of the Friend to get in touch with my hostess through me, and as a result she has printed in the current issue of that Quaker journal a delightful account of the dinner and her views about the war. The name is Nora Wain, the American writer of two best-sellers. House of Exile and Reaching for the Stars. Perhaps the little article—which I should like to reprint were it not rather personal—and the paper will interest some of my readers. It comes from Breams Buildings, Chancery Lane, London, E.C.4 (like the Universe).

Odd Lot FROM our correspondence: "Will the a pro-Bolshie Editor of THE CATHOLIC HERALD expect us to take flowers and candles to Lenin's shrine in Hotford Street, Finsbury?—Pro-Fascist and Pro-Christus Rex, Plus Anti-Bolsh."

Review Delayed ON behalf of our staff I must apolo gise to readers for the delay in the review of Evelyn Waugh's last novel, Put Out More Flags. The trouble is that so many members of the staff have " pinched " the review copy to read it themselves before it finally goes to the reviewer. I hope the publishers will take this notice as a sufficient encourage. ment to the public not to delay in getting hold of the book and reading it.

The Powers of the State

a MUST borrow from other papers the I amazing story of the farmer who had not ploughed his quota. He explained that what with this and that he had not been able to complete it and now he was held up by the Tambing season, The official answer be got was a request to put off the lambing season for a month.

Three Magazines AMONG periodicals accumulating are two seminary magazines and another less easy to catalogue. The seminary magazines are the Reda Review (as ever outstanding for interest and merit and deserving circulation much wider than Bcda circles) and the Wonersh Chronicle (in lighter vein, mostly amusingly illustrated diary of Wonersh life). The third is The Wind and the Rain, a literary magazine formerly—as far as I remember—associated with Ampleforth, but now appearing from London with four editors. Contributors are not quite so wellknown as they used to be, though they include John Rothenstein, Charles Williams, G. Wilson Knight and Clifford Bax. A gallant enterprise, but purpose and policy are not very clear. Editorial ends: " We should not be deceived : reality must be faced. First let it be known what we are fighting for, then let us see how we stand. It would ' be unfortunate. if, having beaten the pagan Hun, we were to become him." Why not start the precautions by refraining from calling our German fellow-men (many of them Christians) the " pagan Hun "?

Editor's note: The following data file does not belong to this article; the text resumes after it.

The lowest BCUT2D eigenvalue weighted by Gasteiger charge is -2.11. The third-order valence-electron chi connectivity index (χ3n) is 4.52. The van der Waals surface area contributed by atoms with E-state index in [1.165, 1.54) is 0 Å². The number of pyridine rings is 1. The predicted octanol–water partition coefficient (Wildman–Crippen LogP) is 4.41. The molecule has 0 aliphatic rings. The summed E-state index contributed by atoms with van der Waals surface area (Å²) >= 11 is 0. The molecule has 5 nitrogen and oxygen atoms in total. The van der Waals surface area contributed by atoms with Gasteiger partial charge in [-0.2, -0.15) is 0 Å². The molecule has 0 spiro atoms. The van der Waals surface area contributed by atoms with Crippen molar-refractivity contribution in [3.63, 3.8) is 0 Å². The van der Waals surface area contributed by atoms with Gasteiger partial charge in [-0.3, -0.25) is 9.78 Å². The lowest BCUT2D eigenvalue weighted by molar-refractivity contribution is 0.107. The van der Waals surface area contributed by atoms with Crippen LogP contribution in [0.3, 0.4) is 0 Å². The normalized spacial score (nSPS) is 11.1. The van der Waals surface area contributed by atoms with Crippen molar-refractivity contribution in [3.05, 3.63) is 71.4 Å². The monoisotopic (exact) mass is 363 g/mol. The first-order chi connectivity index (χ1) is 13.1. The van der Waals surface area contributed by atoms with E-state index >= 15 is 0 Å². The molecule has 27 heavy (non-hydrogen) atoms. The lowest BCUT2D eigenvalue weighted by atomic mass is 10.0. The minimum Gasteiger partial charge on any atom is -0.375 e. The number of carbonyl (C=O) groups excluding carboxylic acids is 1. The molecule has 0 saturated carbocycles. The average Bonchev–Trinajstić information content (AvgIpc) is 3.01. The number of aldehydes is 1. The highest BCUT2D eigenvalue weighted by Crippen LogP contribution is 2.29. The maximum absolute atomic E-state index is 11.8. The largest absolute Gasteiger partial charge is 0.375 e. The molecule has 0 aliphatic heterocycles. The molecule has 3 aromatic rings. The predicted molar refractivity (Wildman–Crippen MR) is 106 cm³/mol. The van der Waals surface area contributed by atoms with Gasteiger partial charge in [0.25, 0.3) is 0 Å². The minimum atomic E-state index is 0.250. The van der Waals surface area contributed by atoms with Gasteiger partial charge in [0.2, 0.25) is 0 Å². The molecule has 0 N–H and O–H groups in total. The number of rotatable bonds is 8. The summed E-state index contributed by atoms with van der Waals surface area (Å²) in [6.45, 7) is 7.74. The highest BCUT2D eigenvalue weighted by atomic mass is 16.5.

Contrasts that Jar!

I HAVE always found it hard to recon cile Lotus leaves, luxuriant reed plains, fresh rice ears, Madame Butterfly, and all the glamour of Japan of the pretty picture-books with tanks, bombers, unknown totall of secret warships, vast naval yards in unmapped bays of that Empire's islands, and .a11 those nasty things that have given us such an unpleasant shock in the last few weeks. My comment is prompted by the news that Wake Island, together with two other Pacific islets now in Japanese hands, are to be converted into a formidable base for military operations. But the re-christening of the three islands is what really puzzles me, for the Japs have given to Wake Island the name of " Ohtorischima," or the " Island of the Great Bird," while Poale Island is to be known in future as "Haneschima." or the " Isle of Wings," and Wilkeswildes Isle "Ashichime." that is. " Isle of Legs."

JOTTER